The House of Representatives passed their draft constitution overwhelmingly until third reading, despite attack from critics and even members of the Consultative Committee. Meanwhile, the draft lacked support in the Senate, with senators allied to Duterte saying there was simply no time to discuss it because of other priorities and approaching midterm elections.     

Towards piecemeal amendment proposals

During the May 2019 mid-term elections, candidates allied with Duterte won overwhelmingly in the Senate, House of Representatives, and local government offices. There were fresh hopes from supporters of charter change that the shift to federalism and charter change will be given a fresh push.

However, before the President delivered his fourth State of the Nation Address in 2019, his former Department of Budget and Management Secretary and now Central Bank Governor, Benjamin Diokno, once again voiced his ambivalence towards a shift to a federal form of government and its potentially negative impacts on the economy. The key window of opportunity for constitutional change, the first half of the president’s term, has already lapsed. With presidential re-election not permitted, incumbents’ influence often wanes in the second half of the first and last term.

Several factors militate against comprehensive constitutional change.

Several other factors militate against comprehensive constitutional change. Analysts have pointed to difficulties of shifting to federalism – Duterte’s flagship proposal — given the limited time available in his presidency, lack of consensus even within the administration about charter change, the loss of momentum as a result of the passage and approval in a plebiscite of the Bangsamoro Organic Law which created a new and strengthened Bangsamoro Autonomous Region in Muslim Mindanao, the lack of public awareness and support, and the fact that even Duterte’s allies in Congress already have their sights on the 2022 presidential elections.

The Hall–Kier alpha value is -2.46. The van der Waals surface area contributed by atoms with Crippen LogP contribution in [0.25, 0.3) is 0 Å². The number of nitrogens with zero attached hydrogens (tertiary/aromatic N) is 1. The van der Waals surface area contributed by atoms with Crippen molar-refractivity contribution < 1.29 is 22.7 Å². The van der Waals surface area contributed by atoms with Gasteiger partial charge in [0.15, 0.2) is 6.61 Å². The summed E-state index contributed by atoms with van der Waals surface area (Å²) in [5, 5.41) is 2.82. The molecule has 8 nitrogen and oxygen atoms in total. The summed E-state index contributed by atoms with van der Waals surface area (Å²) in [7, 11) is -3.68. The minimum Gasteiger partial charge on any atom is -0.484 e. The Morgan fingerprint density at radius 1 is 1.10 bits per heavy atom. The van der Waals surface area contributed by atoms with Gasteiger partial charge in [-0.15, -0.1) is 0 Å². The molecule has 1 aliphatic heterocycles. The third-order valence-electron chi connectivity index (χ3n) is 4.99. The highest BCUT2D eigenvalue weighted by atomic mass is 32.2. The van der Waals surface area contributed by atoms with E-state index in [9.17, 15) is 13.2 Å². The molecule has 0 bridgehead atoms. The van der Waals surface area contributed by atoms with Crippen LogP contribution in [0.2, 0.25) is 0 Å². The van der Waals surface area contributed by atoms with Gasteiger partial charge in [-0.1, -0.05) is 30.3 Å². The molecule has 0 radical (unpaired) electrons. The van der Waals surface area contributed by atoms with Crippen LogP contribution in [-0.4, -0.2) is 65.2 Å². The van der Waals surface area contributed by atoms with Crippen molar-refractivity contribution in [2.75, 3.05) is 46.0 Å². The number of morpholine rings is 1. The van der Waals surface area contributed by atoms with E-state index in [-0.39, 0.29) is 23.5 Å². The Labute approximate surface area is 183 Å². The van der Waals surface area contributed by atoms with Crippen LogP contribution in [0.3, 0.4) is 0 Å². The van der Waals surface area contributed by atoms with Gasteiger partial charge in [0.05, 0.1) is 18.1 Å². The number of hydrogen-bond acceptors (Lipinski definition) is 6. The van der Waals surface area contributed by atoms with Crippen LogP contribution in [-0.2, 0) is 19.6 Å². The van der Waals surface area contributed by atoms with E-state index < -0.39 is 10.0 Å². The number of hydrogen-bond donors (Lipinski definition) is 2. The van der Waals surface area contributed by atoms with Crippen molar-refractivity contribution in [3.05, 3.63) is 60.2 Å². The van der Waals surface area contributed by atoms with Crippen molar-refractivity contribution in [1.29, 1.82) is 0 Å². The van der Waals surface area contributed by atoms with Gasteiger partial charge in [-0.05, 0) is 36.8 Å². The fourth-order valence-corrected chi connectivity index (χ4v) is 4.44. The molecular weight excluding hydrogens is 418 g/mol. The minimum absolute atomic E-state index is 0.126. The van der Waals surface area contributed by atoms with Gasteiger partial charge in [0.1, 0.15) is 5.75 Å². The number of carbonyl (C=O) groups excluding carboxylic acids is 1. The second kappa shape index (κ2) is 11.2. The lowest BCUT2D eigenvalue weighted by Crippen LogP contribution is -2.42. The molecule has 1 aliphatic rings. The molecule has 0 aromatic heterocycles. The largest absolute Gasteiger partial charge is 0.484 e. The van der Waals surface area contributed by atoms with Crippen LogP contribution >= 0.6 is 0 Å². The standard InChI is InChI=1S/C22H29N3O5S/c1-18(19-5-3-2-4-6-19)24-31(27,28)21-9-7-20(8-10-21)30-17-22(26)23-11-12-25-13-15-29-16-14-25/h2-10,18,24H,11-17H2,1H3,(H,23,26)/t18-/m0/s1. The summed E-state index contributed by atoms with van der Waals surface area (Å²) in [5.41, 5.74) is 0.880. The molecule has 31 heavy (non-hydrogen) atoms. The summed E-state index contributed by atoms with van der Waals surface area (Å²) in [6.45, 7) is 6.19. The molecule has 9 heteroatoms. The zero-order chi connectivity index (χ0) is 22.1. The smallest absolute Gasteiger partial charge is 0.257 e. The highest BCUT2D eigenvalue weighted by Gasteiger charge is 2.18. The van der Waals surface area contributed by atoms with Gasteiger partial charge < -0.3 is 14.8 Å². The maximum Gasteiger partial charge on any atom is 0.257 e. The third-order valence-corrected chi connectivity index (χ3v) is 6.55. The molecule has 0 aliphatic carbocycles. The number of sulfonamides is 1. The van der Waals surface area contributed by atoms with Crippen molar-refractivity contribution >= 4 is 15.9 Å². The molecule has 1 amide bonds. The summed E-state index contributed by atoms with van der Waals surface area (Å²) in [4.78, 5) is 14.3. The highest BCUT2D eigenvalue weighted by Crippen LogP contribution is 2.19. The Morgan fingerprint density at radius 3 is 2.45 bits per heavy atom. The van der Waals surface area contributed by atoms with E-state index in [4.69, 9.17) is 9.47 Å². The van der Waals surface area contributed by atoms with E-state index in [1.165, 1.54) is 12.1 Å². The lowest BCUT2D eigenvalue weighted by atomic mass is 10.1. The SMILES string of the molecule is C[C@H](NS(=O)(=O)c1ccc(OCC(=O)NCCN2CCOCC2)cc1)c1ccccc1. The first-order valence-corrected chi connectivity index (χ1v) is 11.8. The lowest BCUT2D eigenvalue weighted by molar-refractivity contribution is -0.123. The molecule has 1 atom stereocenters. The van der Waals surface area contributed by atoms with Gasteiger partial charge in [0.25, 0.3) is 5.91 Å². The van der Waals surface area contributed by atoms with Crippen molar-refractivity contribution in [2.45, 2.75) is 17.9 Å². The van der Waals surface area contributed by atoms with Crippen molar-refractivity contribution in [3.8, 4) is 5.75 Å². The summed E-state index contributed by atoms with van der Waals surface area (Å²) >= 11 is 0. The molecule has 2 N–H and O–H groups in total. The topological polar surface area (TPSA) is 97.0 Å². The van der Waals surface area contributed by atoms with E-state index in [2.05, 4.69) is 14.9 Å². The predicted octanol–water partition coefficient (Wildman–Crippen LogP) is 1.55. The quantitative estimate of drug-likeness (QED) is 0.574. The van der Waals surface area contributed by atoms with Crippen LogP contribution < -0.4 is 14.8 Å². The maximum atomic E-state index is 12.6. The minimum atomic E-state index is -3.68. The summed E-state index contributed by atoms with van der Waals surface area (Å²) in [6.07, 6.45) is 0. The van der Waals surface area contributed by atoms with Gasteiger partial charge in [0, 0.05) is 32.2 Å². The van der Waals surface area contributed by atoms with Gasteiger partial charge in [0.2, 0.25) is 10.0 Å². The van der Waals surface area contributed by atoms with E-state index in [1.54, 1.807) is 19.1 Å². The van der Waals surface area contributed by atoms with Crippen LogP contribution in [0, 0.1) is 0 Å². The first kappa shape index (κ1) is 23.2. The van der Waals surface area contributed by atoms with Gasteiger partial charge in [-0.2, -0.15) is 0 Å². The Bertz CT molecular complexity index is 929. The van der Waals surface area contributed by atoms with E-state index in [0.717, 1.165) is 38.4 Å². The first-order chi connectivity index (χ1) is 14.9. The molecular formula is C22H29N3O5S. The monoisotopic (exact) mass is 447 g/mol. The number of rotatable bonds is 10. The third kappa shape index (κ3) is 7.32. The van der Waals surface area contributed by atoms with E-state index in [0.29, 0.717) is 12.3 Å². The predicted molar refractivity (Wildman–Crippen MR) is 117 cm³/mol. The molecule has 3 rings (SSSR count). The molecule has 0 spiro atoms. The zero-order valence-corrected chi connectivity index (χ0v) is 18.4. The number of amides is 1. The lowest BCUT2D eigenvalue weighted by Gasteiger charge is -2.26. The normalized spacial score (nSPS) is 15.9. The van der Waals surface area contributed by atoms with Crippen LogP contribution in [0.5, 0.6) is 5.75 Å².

In his State of the Nation Address in July 2019, the President did not even mention charter change or federalism. In a press conference immediately after the Address, the President indicated that a shift to federalism might not be feasible during his term and that perhaps the focus should be on amendments that would, as he said, ‘change this nation’. However, like most of his pronouncements on policy preferences, the President did not elaborate on what these specific amendments are. He simply noted that his allies cannot agree yet on the suggested provisions and they should first discuss among themselves before presenting a final draft to the public. Allies of the President said that what he meant are provisions that would address corruption and huge economic disparities between regions.

Reforming the Senate and economic liberalisation

Attempts for comprehensive constitutional reform have largely subsided. Instead, efforts have focused on piece-meal reform proposals. In particular, the Committee on Constitutional Amendments of the House of Representatives held public hearings in September 2019 on several constitutional amendment proposals from members of the House. The Inter-Agency Task Force was invited to present their proposals as well.

In terms of institutional reforms, the main proposals from House Representatives contained in separate bills and proposed resolutions filed by individual members relate to changing the constituencies from which senators are elected from national to regional. Currently, the powerful Senate has 24 members, half of whom are elected every three years by all Filipino voters. This is a rare process of selecting senators without parallels elsewhere in the world. The proposed amendment seeks to create regional connections with senatorial candidates and could enhance regional representation, in a manner comparable to the representation of constituent units in federations.